In the EU, the number of homeless people has grown by seventy percent in one decade. Nowadays more than 700 thousand people have to face the fact daily that they have no roof above their heads.
With a situation worsening year by year, homelessness is the direest form of poverty the roots of which can be traced back to higher living costs, the economic crisis, the cuts in social aid and improper social politics. The pandemic has worsened the situation even further with now missing workplaces and payments which can increase the number of the homeless – regarding the pandemic the most vulnerable social group concerning their social situation and health status. Many of them are battling chronic disease, their overall health is declined but many of them are also elderly, so the virus can be extremely dangerous for them. Residents from recent workers’ accommodations or cheaper lodgings have begun to sleep in homeless shelters. These shelters cannot work with their usual capacity due to the necessity to place beds more spaciously. Insufficient living conditions represent one of the main causes of poverty and social segregation and are closely linked with unemployment too. While millions of Europeans are able follow health advice for the present pandemic, the homeless having an already weaker immune system cannot separate themselves when necessary, have no access even to water for handwashing, are especially vulnerable both in the crowded shelters and living in bad hygienic conditions without a roof above their heads.
Society looks down on the homeless, even though there is hardly any harder challenge for a human than living on the streets alone. The hustle and bustle of the day is always followed by lonely nights. Aware of all this, between 2001-2021 I focused on showing the homeless, the pennyless or those living in harsh conditions on the streets and on the outskirts of Budapest. My goal was to get to know the world of the homeless with my imagery built from my experiences and human relationships of 20 years. Over the past one and a half decades, the world around us has changed, we react differently to those left without a shelter. Prejudices have intensified in recent times, but the homeless still belong to us, they are the same people like us. Segregation points into the wrong future direction regarding our social sensitivity.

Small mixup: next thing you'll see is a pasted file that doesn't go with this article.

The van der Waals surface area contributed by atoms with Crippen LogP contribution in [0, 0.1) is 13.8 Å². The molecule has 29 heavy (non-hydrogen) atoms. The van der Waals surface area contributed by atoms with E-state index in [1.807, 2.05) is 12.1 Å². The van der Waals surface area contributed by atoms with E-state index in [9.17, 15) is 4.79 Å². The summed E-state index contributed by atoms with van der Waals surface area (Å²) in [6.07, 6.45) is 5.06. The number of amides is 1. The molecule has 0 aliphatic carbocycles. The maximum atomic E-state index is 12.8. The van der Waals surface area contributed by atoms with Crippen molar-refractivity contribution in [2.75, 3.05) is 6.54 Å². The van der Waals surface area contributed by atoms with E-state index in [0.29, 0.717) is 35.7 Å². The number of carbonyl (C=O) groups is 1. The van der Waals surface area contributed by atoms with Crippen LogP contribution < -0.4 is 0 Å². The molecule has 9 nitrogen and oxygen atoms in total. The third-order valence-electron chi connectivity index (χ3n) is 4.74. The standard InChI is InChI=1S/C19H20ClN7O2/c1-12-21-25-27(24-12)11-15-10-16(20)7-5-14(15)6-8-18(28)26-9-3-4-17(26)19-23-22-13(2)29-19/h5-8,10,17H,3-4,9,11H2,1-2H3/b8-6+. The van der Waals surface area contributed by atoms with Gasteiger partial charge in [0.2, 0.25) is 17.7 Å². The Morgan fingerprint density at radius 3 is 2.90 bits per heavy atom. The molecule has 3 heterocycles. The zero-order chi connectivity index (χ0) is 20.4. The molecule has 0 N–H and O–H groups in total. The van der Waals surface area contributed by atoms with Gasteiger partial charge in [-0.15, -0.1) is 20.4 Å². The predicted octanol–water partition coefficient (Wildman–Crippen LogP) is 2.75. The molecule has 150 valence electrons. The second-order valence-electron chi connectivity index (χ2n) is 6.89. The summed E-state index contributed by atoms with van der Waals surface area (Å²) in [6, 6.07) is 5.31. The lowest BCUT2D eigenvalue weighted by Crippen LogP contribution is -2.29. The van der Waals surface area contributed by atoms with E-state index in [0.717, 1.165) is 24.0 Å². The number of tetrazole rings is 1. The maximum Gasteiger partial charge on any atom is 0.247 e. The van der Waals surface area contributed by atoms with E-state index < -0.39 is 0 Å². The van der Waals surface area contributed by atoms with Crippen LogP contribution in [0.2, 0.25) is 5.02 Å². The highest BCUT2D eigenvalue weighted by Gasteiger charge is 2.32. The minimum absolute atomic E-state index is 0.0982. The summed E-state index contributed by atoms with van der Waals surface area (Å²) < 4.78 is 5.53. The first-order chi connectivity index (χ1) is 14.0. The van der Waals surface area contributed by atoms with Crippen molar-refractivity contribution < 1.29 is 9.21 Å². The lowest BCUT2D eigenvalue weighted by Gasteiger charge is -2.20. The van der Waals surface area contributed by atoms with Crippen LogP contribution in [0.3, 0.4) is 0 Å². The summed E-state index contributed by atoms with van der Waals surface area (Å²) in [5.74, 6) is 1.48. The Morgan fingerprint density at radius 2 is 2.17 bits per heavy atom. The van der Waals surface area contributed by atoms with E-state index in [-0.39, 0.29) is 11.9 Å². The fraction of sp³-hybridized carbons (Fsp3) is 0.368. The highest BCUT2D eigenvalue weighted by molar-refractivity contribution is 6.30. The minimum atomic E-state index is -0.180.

About Zoltán Molnár
Photo artist Zoltán Molnár graduated in the faculty of Photography in the Secondary School of Fine and Applied Arts in 1993. Later on he continued his photography studies in the Hungarian University of Applied Arts (now: Moholy Nagy University of Art and Design Budapest) at the faculty of Visual Communication Designer and got a degree in 1998. He also graduated in the Hungarian University of Fine Arts, as a Fine Arts Teacher in 2020.
Within the framework of art photography he is mainly interested in realistic depiction and documentary photography. It is through the visual formulation of human exisctence that he examines social structures and interprets his environment, the world, and the era hi lives in. Despite the changing globalized and modern world, his photographs depict men who lives according to traditioons in both the natural and urbanized landscape. He won the André Malraux Grant and studied in Nancy, France in 2004. In 2007 he travelled to Brasilia with the Unesco Grant and also did photography work in Paris with the André Kertész Grant. Since then he has exhibited in several Hungarian and foreign galleries.
His first individual album was published in 2012 with the title: Fényerdők (Light Forests). The book is a photo-essay about people and their environment in the areas of Transylvania and Moldova in the period between 1996 and 2012. He has had solo exhibitions in Budapest, Bratislava, Paris, Brazil. His album, titled: Aqua (1999-2018) that analyses the relationship between water and humans was published in 2019. [Official Website]